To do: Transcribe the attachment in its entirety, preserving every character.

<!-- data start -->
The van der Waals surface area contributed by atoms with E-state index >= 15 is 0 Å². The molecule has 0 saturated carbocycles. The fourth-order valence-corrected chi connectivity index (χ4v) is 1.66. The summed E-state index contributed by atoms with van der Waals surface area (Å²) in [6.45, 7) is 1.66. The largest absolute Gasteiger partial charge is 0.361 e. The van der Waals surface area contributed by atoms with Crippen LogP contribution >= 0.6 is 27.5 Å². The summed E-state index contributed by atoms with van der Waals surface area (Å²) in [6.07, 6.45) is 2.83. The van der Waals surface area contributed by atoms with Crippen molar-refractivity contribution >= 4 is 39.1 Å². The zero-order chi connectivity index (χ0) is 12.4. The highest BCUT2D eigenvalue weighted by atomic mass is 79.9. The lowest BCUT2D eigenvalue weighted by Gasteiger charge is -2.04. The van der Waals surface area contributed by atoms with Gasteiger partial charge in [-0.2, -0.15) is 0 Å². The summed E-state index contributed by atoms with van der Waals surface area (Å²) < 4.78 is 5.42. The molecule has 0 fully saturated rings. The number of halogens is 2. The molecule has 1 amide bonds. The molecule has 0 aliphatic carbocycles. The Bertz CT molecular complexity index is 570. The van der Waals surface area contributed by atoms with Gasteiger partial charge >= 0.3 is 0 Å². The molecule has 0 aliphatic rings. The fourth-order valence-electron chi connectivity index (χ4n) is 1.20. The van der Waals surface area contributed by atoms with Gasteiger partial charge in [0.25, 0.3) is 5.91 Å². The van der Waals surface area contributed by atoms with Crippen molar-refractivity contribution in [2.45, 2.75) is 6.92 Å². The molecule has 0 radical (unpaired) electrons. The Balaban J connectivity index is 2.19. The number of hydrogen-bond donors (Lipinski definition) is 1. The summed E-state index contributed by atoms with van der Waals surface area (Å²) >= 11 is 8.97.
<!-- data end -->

The van der Waals surface area contributed by atoms with E-state index >= 15 is 0 Å². The molecule has 0 saturated carbocycles. The fourth-order valence-corrected chi connectivity index (χ4v) is 1.66. The summed E-state index contributed by atoms with van der Waals surface area (Å²) in [6.45, 7) is 1.66. The largest absolute Gasteiger partial charge is 0.361 e. The van der Waals surface area contributed by atoms with Crippen LogP contribution >= 0.6 is 27.5 Å². The summed E-state index contributed by atoms with van der Waals surface area (Å²) in [6.07, 6.45) is 2.83. The van der Waals surface area contributed by atoms with Crippen molar-refractivity contribution >= 4 is 39.1 Å². The zero-order chi connectivity index (χ0) is 12.4. The highest BCUT2D eigenvalue weighted by atomic mass is 79.9. The lowest BCUT2D eigenvalue weighted by Gasteiger charge is -2.04. The van der Waals surface area contributed by atoms with Gasteiger partial charge in [-0.2, -0.15) is 0 Å². The summed E-state index contributed by atoms with van der Waals surface area (Å²) < 4.78 is 5.42. The molecule has 0 fully saturated rings. The number of halogens is 2. The molecule has 1 amide bonds. The molecule has 0 aliphatic carbocycles. The Bertz CT molecular complexity index is 570. The van der Waals surface area contributed by atoms with Gasteiger partial charge >= 0.3 is 0 Å². The molecule has 0 aliphatic rings. The fourth-order valence-electron chi connectivity index (χ4n) is 1.20. The van der Waals surface area contributed by atoms with Gasteiger partial charge in [0.25, 0.3) is 5.91 Å². The van der Waals surface area contributed by atoms with Crippen molar-refractivity contribution in [2.45, 2.75) is 6.92 Å². The molecule has 0 radical (unpaired) electrons. The Balaban J connectivity index is 2.19. The number of hydrogen-bond donors (Lipinski definition) is 1. The summed E-state index contributed by atoms with van der Waals surface area (Å²) >= 11 is 8.97.